The joint master’s in criminal justice and criminology and social welfare PhD program prepares students to make significant contributions to both education and research in the social sciences.

Program Type

Master’s, Doctoral

Program Format

On Campus

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The goals and objectives of both the criminal justice MS and social welfare PhD programs reflect the department’s concerns with urban social problems, social and economic equity and well-being, cultural diversity, and the empowerment of individuals, families, organizations and communities to effect change.

Relevant application materials for the criminal justice MS and social welfare PhD program must be submitted to both the Graduate School and the Helen Bader School of Social Welfare and will be accepted for admission in the Fall semester only. All applications must be completed and submitted on or before January 2. Applications received after January 2 will be considered only if space is available after other applications are reviewed.

Students who apply and are accepted to the joint MS/PhD program will be able to earn both degrees in the course of their studies and will not be required to apply to the PhD program after earning the criminal justice and criminology master’s degree, assuming their progress is consistent with department, school, and Graduate School standards. Applicants who are not offered admission to the joint program will still be considered for admission into the criminal justice MS-only program.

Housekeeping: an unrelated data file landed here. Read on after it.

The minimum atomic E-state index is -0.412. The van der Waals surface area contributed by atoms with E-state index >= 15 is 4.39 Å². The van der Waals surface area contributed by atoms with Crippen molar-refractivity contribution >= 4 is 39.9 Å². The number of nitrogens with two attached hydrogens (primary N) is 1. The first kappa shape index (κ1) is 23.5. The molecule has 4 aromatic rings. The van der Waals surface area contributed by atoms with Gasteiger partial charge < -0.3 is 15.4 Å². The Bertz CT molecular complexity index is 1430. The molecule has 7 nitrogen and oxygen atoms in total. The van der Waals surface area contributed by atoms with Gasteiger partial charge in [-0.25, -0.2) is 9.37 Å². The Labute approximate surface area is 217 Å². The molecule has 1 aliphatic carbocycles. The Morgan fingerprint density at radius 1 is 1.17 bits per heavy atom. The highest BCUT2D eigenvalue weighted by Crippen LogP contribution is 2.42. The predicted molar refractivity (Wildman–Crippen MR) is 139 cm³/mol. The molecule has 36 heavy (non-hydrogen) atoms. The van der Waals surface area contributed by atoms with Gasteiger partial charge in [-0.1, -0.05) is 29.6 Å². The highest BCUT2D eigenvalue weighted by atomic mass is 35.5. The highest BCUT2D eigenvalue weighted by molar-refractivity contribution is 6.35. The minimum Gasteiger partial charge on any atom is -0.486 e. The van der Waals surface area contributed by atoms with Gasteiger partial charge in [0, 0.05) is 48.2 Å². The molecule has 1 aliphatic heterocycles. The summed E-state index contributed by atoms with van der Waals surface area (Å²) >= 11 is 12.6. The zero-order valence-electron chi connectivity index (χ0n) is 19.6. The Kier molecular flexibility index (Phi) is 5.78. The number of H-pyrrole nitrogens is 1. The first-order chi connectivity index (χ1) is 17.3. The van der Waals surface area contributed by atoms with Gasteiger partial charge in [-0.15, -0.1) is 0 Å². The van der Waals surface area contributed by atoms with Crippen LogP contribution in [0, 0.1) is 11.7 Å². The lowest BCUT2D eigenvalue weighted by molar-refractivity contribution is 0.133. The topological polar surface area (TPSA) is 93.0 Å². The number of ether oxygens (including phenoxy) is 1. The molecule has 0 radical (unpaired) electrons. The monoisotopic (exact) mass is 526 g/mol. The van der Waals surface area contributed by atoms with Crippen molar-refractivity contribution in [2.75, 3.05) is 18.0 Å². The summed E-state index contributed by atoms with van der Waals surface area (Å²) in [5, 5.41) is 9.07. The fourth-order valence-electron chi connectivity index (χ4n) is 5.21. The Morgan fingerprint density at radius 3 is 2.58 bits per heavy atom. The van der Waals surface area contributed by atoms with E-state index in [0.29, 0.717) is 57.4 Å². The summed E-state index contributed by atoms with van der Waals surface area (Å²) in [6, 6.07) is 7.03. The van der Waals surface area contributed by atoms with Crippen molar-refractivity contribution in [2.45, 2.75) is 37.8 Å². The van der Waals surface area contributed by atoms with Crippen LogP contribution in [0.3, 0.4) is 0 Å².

All applicants must meet Graduate School requirements plus the following Helen Bader School of Social Welfare requirements:

  1. Have an undergraduate grade point average of 2.75 or better.
  2. Have completed at least 21 semester credits in the social and behavioral sciences (i.e., psychology, sociology, political science, economics, anthropology, and/or their equivalents).

Personal Statement

In the personal statement section of the Graduate School application form, applicants must indicate:

  1. That, of the PhD program’s four areas of specialization (Applied Gerontology, Child and Family Welfare, Criminal Justice & Criminology, or Health, Behavioral Health and Mental Health) they wish to pursue the Criminal Justice & Criminology option.
  2. Their reasons for seeking a doctoral degree.
  3. Their goals as future scholars.
  4. A topic or issue in the field that they consider to be particularly challenging and worthy of study.

Materials for UWM Graduate School

In other materials submitted to the Graduate School, applicants must:

1. Provide a current copy of a professional resume or curriculum vitae. This should contain information on:

  • All post-secondary education, including institutions, degrees and dates of completed programs of study, plus institutions, dates, and types of study that did not lead to a degree.
  • All employment by the applicant in criminal justice, social work, and related areas, including dates and employing organizations.
  • Employment unrelated to criminal justice or social work within the past five years.
  • Any past or current professional licenses held.